BOSTON (AP) — Leslie Adamson said the white truck that stopped at the Boston housing project she grew up in brought adults and children running, much like a visit from the ice cream man.
But instead of sweets, the truck brought free cigarette samples.
The cigarette giveaways are a central issue in a lawsuit brought against Lorillard Tobacco Co. by a man who claims his mother was introduced to smoking as a child through the free samples and became so addicted that she was unable to quit and eventually died of lung cancer. Lorillard denies that anyone from the company gave out cigarettes to children.
Willie Evans, the son of Marie Evans, alleges in his lawsuit that Lorillard gave away Newport cigarettes in urban neighborhoods in an effort to hook black children and teenagers on cigarettes. Marie Evans died in 2002 at the age of 54 after smoking for four decades.
Adamson, Marie Evans' younger sister, was the first witness to testify as the trial opened in Suffolk Superior Court on Friday. She said she first began getting free cigarettes in packs of 4 when she was about 7 or 8 years old in the Orchard Park housing project.
"It looked like a Frosty truck," Adamson said. "I just remember people clamoring and cigarettes being handed out."
Lorillard attorney Walter Cofer acknowledged that the company gave away free cigarette samples — a common practice by tobacco companies from the 1950s through the 1980s — but said Lorillard did not give cigarettes to children at Orchard Park.
Cofer said the company handed out samples at shopping malls and transit stations to adults in an attempt to get them to switch brands, but did not give them to children. He called the allegation that Lorillard intentionally gave out free samples to black children "disturbing."
"It's designed to appeal to your emotions and to make you mad, but the evidence will be ... it didn't happen," Cofer told the jury in opening statements.
Cofer argued that Evans made the decision to start smoking and that she continued to smoke even after she suffered a heart attack in 1985 and her doctors repeatedly urged her to quit. He said Evans knew for decades that smoking could be harmful to her health, citing warning labels that began appearing on cigarette labels in 1966 and her own father's death from lung cancer in 1970.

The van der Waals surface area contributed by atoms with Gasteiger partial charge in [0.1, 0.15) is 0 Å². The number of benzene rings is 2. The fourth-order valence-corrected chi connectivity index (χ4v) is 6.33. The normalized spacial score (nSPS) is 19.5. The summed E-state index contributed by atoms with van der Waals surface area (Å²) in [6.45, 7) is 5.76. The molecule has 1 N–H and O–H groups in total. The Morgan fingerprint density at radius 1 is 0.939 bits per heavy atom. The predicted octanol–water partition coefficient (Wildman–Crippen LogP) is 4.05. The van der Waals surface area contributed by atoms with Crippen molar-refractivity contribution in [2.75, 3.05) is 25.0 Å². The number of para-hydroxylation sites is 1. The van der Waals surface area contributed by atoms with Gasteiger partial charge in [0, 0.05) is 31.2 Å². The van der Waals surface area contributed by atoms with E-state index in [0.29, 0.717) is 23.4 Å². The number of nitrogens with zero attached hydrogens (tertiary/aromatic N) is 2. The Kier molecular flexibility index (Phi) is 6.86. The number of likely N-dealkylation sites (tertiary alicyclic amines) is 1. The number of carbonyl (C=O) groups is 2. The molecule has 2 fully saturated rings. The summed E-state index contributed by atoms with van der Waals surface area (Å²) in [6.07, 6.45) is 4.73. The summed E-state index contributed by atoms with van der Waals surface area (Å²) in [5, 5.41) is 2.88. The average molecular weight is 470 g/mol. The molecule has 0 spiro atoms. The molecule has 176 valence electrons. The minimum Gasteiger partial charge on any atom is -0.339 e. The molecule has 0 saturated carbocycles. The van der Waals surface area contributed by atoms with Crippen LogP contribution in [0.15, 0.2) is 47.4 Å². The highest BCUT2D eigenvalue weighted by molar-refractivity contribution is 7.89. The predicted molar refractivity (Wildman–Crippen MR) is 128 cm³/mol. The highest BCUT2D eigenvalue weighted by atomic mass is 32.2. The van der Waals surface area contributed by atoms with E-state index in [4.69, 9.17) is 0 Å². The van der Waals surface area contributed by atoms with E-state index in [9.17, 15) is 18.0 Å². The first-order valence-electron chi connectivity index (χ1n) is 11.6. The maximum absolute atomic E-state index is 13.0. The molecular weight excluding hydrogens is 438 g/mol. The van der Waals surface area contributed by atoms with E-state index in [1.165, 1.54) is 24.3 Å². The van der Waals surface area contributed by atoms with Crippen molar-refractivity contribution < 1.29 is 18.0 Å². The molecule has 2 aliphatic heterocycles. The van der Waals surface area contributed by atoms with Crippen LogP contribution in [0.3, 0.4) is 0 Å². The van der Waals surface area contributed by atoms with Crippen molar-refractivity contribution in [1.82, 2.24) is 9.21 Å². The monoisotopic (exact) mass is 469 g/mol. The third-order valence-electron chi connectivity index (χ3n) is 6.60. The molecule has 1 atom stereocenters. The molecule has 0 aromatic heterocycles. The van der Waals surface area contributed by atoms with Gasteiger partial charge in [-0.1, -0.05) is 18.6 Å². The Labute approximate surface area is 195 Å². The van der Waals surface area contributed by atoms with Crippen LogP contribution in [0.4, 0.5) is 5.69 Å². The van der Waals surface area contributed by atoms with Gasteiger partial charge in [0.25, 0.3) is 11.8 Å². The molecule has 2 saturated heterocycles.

"They brought a case asking for money based on Miss Evans' decisions," Cofer said.
Michael Weisman, the attorney representing Evans' son, told jurors that Lorillard targeted children because the company knew that most people begin smoking as children.
"Lorillard knew it the first time they handed a cigarette to Marie Evans. Hook 'em when they're young," Weisman said.
He said Evans received her first free cigarettes at about age 9, and initially gave them to her older sisters or traded them for candy. He said she began smoking at age 13, and relied on the free cigarettes she received when the Lorillard truck came around.
Jurors also heard from Marie Evans herself as Weisman played excerpts from a videotaped deposition she gave to her lawyers in 2002, three weeks before she died.
On the tape, Evans said the giveaways had a "large impact" on her.
"Because they were available ... I didn't worry about finding money to buy them. They seemed to be always available," she said.
Evans said she made about 50 attempts to quit, but always went back to smoking.
"I was addicted. ... I just couldn't stop," she said.
The trial is expected to last four to five weeks. Testimony resumes Monday.